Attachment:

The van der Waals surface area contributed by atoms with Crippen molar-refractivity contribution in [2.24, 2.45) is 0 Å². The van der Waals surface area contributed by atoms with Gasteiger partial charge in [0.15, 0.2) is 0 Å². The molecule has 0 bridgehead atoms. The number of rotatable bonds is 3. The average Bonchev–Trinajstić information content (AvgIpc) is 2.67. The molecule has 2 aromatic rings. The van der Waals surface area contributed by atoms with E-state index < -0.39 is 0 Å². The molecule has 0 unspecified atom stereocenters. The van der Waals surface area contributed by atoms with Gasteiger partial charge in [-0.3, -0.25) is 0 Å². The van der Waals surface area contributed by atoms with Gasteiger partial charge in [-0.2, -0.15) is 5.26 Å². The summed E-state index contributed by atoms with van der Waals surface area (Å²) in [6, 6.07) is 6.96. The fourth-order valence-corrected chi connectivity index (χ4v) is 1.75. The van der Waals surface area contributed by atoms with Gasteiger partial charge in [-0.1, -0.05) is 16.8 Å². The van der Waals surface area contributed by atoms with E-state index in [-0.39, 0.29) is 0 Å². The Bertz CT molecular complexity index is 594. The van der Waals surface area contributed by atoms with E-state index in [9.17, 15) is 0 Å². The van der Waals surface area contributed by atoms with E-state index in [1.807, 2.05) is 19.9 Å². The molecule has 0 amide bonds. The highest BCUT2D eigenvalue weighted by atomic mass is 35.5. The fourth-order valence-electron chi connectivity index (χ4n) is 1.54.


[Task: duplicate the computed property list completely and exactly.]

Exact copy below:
The van der Waals surface area contributed by atoms with Crippen molar-refractivity contribution in [2.24, 2.45) is 0 Å². The van der Waals surface area contributed by atoms with Gasteiger partial charge in [0.15, 0.2) is 0 Å². The molecule has 0 bridgehead atoms. The number of rotatable bonds is 3. The average Bonchev–Trinajstić information content (AvgIpc) is 2.67. The molecule has 2 aromatic rings. The van der Waals surface area contributed by atoms with E-state index < -0.39 is 0 Å². The molecule has 0 unspecified atom stereocenters. The van der Waals surface area contributed by atoms with Gasteiger partial charge in [-0.3, -0.25) is 0 Å². The van der Waals surface area contributed by atoms with Gasteiger partial charge in [-0.2, -0.15) is 5.26 Å². The summed E-state index contributed by atoms with van der Waals surface area (Å²) in [6, 6.07) is 6.96. The fourth-order valence-corrected chi connectivity index (χ4v) is 1.75. The van der Waals surface area contributed by atoms with Gasteiger partial charge in [-0.1, -0.05) is 16.8 Å². The van der Waals surface area contributed by atoms with E-state index in [-0.39, 0.29) is 0 Å². The Bertz CT molecular complexity index is 594. The van der Waals surface area contributed by atoms with E-state index in [9.17, 15) is 0 Å². The van der Waals surface area contributed by atoms with E-state index in [1.807, 2.05) is 19.9 Å². The molecule has 0 amide bonds. The highest BCUT2D eigenvalue weighted by atomic mass is 35.5. The fourth-order valence-electron chi connectivity index (χ4n) is 1.54.